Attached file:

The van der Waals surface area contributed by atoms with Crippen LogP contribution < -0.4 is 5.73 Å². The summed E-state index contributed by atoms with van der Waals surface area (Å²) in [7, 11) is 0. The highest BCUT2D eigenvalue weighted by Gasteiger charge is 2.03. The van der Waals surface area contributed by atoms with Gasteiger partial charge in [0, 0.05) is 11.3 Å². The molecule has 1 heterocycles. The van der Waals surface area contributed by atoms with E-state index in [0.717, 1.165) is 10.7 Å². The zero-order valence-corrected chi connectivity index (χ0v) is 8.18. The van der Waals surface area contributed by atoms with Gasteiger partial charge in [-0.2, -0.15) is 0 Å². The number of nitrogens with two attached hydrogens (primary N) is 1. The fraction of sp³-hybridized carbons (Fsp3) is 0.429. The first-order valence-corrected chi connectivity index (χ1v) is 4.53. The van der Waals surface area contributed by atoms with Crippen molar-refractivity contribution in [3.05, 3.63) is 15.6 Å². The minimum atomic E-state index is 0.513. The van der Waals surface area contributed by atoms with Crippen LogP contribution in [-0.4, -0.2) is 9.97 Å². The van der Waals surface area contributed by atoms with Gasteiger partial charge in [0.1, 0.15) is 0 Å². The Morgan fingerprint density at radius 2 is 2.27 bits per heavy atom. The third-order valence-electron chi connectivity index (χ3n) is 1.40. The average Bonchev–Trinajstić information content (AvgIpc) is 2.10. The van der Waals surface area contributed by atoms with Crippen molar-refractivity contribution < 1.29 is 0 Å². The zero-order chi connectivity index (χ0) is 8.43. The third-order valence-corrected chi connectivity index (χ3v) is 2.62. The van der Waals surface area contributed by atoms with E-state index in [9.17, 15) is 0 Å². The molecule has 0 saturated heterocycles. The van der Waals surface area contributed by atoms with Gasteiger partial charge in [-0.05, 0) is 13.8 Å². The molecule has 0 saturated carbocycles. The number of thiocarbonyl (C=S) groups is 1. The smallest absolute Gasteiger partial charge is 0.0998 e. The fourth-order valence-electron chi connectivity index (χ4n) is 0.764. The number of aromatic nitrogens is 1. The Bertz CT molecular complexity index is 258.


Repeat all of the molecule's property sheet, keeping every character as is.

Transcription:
The van der Waals surface area contributed by atoms with Crippen LogP contribution < -0.4 is 5.73 Å². The summed E-state index contributed by atoms with van der Waals surface area (Å²) in [7, 11) is 0. The highest BCUT2D eigenvalue weighted by Gasteiger charge is 2.03. The van der Waals surface area contributed by atoms with Gasteiger partial charge in [0, 0.05) is 11.3 Å². The molecule has 1 heterocycles. The van der Waals surface area contributed by atoms with E-state index in [0.717, 1.165) is 10.7 Å². The zero-order valence-corrected chi connectivity index (χ0v) is 8.18. The van der Waals surface area contributed by atoms with Gasteiger partial charge in [-0.2, -0.15) is 0 Å². The number of nitrogens with two attached hydrogens (primary N) is 1. The fraction of sp³-hybridized carbons (Fsp3) is 0.429. The first-order valence-corrected chi connectivity index (χ1v) is 4.53. The van der Waals surface area contributed by atoms with Crippen molar-refractivity contribution in [3.05, 3.63) is 15.6 Å². The minimum atomic E-state index is 0.513. The van der Waals surface area contributed by atoms with Crippen LogP contribution in [-0.4, -0.2) is 9.97 Å². The van der Waals surface area contributed by atoms with Gasteiger partial charge in [0.1, 0.15) is 0 Å². The Morgan fingerprint density at radius 2 is 2.27 bits per heavy atom. The third-order valence-electron chi connectivity index (χ3n) is 1.40. The average Bonchev–Trinajstić information content (AvgIpc) is 2.10. The van der Waals surface area contributed by atoms with Crippen molar-refractivity contribution < 1.29 is 0 Å². The zero-order chi connectivity index (χ0) is 8.43. The third-order valence-corrected chi connectivity index (χ3v) is 2.62. The van der Waals surface area contributed by atoms with E-state index in [9.17, 15) is 0 Å². The molecule has 0 saturated heterocycles. The van der Waals surface area contributed by atoms with Gasteiger partial charge in [-0.05, 0) is 13.8 Å². The molecule has 0 saturated carbocycles. The number of thiocarbonyl (C=S) groups is 1. The smallest absolute Gasteiger partial charge is 0.0998 e. The fourth-order valence-electron chi connectivity index (χ4n) is 0.764. The number of aromatic nitrogens is 1. The Bertz CT molecular complexity index is 258.